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The Hawkeye

The Student News Site of University of Louisiana Monroe

The Hawkeye

The Student News Site of University of Louisiana Monroe

The Hawkeye

Moon Festival shines a light on Asian tradition

Carley Nail

The Moon Festival, a vibrant celebration of tradition and diversity, lit up ULM’s campus on Wednesday.

The Office of International and Multicultural Affairs and the Asian Student Association held their annual Moon Festival. The Moon Festival is an important event in East Asian culture because it signifies the end of the autumn harvest. 

In ancient China, emperors would pray during the Moon Festival for a successful harvest, good weather and peace for the country. Families would gather for dinner, light lanterns, perform fire dragon dances and appreciate the moon.

Today, the festival reunites family and friends to eat and watch the moon. 

Students lined up at a long table filled with various kinds of Asian cuisine. The Asian Student Association served egg rolls, fried rice, chow mein and mooncakes to the hungry crowd.

During the Moon Festival, mooncakes are traditionally shared between friends and family. Mooncakes are regarded as a Chinese delicacy and are served with tea.

Professor Joyce Zhou also performed a traditional dance to celebrate the festival. Zhou demonstrated different dance moves and explained their meaning. 

A lot of ethnic dances practiced during Moon Festival stem from watching the scenery around them. The motions reflect aspects of nature. In Zhou’s performance, you can imagine her arms as flowing water with how smooth her moves were.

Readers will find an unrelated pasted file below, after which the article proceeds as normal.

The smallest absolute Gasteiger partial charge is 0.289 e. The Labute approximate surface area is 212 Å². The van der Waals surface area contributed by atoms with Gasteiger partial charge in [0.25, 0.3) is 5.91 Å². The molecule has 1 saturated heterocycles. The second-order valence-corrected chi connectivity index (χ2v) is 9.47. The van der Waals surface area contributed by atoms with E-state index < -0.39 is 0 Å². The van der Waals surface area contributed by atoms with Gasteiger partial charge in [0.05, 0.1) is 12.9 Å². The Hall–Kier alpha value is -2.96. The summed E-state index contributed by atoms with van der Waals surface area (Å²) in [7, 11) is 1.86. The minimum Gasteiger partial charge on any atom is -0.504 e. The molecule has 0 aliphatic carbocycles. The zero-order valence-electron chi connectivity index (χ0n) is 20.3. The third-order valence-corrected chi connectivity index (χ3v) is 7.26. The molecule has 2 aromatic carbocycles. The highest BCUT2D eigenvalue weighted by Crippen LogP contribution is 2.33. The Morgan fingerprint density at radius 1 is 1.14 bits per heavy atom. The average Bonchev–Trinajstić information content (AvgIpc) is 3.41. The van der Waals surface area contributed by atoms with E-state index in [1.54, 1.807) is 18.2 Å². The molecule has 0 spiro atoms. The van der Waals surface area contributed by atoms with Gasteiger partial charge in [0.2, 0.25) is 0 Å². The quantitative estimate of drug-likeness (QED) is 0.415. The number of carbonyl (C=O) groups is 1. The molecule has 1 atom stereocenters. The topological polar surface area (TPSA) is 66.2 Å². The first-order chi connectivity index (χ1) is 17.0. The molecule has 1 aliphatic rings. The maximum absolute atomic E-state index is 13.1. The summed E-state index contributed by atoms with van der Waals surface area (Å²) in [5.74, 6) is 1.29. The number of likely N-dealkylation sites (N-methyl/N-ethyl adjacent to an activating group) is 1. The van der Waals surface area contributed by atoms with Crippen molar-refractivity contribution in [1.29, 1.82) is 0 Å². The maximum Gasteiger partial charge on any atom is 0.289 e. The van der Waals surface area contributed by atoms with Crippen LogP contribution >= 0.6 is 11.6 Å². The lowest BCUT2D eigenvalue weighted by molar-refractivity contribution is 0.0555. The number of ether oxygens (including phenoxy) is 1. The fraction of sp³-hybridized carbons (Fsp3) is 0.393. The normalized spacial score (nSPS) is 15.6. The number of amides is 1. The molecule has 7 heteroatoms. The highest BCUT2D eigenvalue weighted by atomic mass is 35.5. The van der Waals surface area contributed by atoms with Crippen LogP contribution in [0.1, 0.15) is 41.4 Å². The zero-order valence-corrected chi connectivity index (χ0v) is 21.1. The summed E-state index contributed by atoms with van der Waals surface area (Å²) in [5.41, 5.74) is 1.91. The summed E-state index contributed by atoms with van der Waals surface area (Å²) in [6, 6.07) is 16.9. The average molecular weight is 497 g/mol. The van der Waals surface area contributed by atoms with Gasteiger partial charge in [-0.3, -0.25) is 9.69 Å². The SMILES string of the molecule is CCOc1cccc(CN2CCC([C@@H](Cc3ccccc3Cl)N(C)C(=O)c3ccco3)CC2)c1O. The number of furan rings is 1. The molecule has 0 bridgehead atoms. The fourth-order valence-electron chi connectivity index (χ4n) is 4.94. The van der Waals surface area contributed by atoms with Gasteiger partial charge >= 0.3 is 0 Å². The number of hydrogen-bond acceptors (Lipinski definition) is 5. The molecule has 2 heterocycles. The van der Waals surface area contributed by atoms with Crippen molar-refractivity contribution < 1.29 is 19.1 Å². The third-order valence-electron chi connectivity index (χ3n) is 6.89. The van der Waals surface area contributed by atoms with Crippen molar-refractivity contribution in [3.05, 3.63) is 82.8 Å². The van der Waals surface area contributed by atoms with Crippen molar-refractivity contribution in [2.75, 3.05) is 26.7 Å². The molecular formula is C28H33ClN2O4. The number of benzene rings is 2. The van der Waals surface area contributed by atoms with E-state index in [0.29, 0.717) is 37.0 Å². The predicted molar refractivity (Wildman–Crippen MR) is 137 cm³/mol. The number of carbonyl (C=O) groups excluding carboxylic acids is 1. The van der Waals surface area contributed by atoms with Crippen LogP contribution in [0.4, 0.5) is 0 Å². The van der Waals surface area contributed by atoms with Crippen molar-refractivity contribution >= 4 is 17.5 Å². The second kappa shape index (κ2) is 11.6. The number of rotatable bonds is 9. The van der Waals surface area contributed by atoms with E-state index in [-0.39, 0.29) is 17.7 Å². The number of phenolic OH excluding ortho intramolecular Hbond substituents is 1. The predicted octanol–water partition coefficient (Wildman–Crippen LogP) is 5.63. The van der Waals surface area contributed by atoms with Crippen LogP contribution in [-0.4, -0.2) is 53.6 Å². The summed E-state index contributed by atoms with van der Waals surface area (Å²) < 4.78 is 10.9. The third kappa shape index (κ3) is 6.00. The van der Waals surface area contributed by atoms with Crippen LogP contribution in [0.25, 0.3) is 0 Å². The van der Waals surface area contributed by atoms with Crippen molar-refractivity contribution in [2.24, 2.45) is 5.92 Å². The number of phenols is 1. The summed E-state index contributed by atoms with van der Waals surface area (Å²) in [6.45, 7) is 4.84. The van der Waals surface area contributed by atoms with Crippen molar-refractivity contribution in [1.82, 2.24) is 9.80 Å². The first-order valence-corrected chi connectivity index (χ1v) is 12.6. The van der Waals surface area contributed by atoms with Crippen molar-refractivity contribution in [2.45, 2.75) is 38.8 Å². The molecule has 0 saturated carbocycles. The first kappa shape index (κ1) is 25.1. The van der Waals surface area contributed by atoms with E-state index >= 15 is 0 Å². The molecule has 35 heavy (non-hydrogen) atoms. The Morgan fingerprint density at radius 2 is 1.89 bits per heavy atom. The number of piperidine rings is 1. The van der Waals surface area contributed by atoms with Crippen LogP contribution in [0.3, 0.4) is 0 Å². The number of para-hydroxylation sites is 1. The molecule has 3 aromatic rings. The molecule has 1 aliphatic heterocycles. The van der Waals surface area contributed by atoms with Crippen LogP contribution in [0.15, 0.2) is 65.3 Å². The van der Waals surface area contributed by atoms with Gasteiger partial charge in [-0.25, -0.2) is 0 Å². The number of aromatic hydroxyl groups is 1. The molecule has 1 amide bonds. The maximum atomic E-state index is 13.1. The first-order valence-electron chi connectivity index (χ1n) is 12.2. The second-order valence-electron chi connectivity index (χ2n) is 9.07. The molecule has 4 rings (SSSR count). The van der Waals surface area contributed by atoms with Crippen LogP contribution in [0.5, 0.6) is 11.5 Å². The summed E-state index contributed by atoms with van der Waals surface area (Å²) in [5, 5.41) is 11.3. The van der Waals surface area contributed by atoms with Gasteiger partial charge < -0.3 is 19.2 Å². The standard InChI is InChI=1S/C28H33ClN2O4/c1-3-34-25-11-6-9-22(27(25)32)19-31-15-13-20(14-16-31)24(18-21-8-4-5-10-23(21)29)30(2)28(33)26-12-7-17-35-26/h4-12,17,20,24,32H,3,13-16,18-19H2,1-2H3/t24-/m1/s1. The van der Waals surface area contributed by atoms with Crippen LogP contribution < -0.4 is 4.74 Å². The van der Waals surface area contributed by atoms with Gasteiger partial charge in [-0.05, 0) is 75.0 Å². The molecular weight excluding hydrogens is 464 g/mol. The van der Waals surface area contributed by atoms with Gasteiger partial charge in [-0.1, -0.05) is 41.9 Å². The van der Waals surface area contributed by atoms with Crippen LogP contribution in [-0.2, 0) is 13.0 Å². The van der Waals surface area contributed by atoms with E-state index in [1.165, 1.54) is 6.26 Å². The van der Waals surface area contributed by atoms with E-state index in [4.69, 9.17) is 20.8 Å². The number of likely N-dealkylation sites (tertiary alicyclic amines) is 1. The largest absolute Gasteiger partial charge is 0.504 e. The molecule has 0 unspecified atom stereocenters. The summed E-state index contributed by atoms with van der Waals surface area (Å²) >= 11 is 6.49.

These groups also dance with unique instruments. Zhou showed this by shimmying her shoulders and banging her palms on an imaginary drum.

The final part of ULM’s celebration of the Moon Festival was painting masks.

“We make our masks to be representative of who we are and what we wish for the upcoming year,” Gina White, director of International and Multicultural Affairs, said. 

Students receive paper masks, fabric paint and brushes so that they can colorfully express who they are on the inside.

“I saw a flyer and thought that it looked interesting. I was also curious about what painting the masks would be like,” sophomore risk management and insurance major Paxton Stuart said. “I learned about traditional dancing that they would do during the festival and that they would write messages on lanterns and release them to go to the moon.”

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